Originally conceived as a project for old Hollywood hand Herbert Ross (THE TURNING POINT), who died in 2001, and with Billy Crudup originally in the lead, this polemical drama about the gay son of a homophobic politician died in preproduction and was reborn in low-budget form with UNZIPPED (1995) director Douglas Keeve at the helm. Keeve, in turn, departed...read more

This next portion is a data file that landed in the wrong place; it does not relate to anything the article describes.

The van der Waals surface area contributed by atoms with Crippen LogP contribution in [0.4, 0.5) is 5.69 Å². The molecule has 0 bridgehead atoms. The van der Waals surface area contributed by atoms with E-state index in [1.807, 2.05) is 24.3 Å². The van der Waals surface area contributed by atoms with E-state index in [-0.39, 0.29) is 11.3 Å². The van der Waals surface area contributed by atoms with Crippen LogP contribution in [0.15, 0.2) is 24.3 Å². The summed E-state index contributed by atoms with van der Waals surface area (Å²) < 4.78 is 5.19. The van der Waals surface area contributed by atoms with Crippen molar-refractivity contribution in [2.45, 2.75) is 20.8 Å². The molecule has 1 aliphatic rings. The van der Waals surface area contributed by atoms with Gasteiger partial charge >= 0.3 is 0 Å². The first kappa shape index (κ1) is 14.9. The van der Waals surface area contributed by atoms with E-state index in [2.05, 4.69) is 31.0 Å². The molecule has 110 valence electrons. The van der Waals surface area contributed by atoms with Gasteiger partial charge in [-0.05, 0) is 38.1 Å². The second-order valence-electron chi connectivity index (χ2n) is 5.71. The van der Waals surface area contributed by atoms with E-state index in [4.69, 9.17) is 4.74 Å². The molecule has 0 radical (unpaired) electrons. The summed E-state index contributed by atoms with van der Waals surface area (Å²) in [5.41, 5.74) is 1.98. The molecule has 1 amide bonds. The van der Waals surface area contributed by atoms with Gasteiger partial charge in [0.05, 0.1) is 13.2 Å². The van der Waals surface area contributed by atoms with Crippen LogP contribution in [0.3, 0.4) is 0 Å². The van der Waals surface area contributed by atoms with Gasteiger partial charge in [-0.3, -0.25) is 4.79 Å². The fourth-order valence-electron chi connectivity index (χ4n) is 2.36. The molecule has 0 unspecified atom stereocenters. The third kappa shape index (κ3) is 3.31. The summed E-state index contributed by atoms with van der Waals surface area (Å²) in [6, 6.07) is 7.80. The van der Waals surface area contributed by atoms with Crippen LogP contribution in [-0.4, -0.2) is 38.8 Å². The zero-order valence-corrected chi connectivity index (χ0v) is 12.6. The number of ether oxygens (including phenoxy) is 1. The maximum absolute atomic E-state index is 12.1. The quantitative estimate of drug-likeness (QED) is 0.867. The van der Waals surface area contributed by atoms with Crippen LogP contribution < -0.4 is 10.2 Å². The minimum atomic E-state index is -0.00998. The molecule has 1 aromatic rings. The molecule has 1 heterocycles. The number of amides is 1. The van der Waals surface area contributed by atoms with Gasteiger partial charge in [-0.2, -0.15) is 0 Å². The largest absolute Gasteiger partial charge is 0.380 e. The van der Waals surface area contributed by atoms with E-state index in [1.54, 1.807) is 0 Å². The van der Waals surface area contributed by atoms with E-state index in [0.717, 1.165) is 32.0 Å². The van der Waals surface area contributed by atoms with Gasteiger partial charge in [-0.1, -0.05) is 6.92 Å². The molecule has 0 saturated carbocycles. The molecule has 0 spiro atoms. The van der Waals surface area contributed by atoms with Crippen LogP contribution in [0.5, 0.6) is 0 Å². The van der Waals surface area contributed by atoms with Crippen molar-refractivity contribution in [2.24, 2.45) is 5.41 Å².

Originally conceived as a project for old Hollywood hand Herbert Ross (THE TURNING POINT), who died in 2001, and with Billy Crudup originally in the lead, this polemical drama about the gay son of a homophobic politician died in preproduction and was reborn in low-budget form with UNZIPPED (1995) director Douglas Keeve at the helm. Keeve, in turn, departed shortly after the start of principle photography, and the film's editor, Zak Tucker, stepped up to complete it. Henry Kray (Matt Newton), the only child of Southern senator Jack Kray (Michael Lerner), variously known as "Mr. Family Values" and "The Nazi from North Carolina," wants no part of his father's current political campaign, but Senator Kray is hell-bent on using his handsome, All-American son to reinforce his image as a family man and bring in the much-needed youth vote. In fact, he's planned a rally at Henry's school, Barken College. What he doesn't know — or chooses not to acknowledge, given such pointed admonitions to Henry as, "You need to find a girl and get your priorities straight" — is that Henry is gay. Senator Kray recruits ambitious young campus Republican Skip Franklin (Ian Reed Kesler) to keep an eye on Henry, but Henry still manages to have a one-night fling with the worst possible partner — gay activist Anthony (Jack Noseworthy), who despises Senator Kray and can hardly believe the opportunity he's been handed to publicly embarrass his nemesis. Awkwardly structured as a series of flashbacks in which Henry tells his story to a reporter in the wake of the all-important election, the film touches on a number of hot-button issues, including homophobia, the ethics of outing, and the intersection of public and private lives, but it suffers from an excess of subplots — notably the one involving Anthony's HIV-positive best friend, Izzie (Valerie Geffner). The film's strident tone also serves to undermine its generally above-average performances. Lerner is utterly convincing as a petty despot who sees his family as an extension of his publicity team, and Karen Allen is exceptionally good as Senator Kray's browbeaten wife, Eunice, an aging belle who is too smart not to know her husband is a petty sadist hooked on the dirtiest aspects of politicking but too genteel to fight back. Unfortunately, Newton is the weak link in the cast, and his limitations make it hard to work up a lot of sympathy for Henry, who comes off as a self-centered drip cursed with a horrible father but unwilling to surrender the comforts of wealth to escape his influence.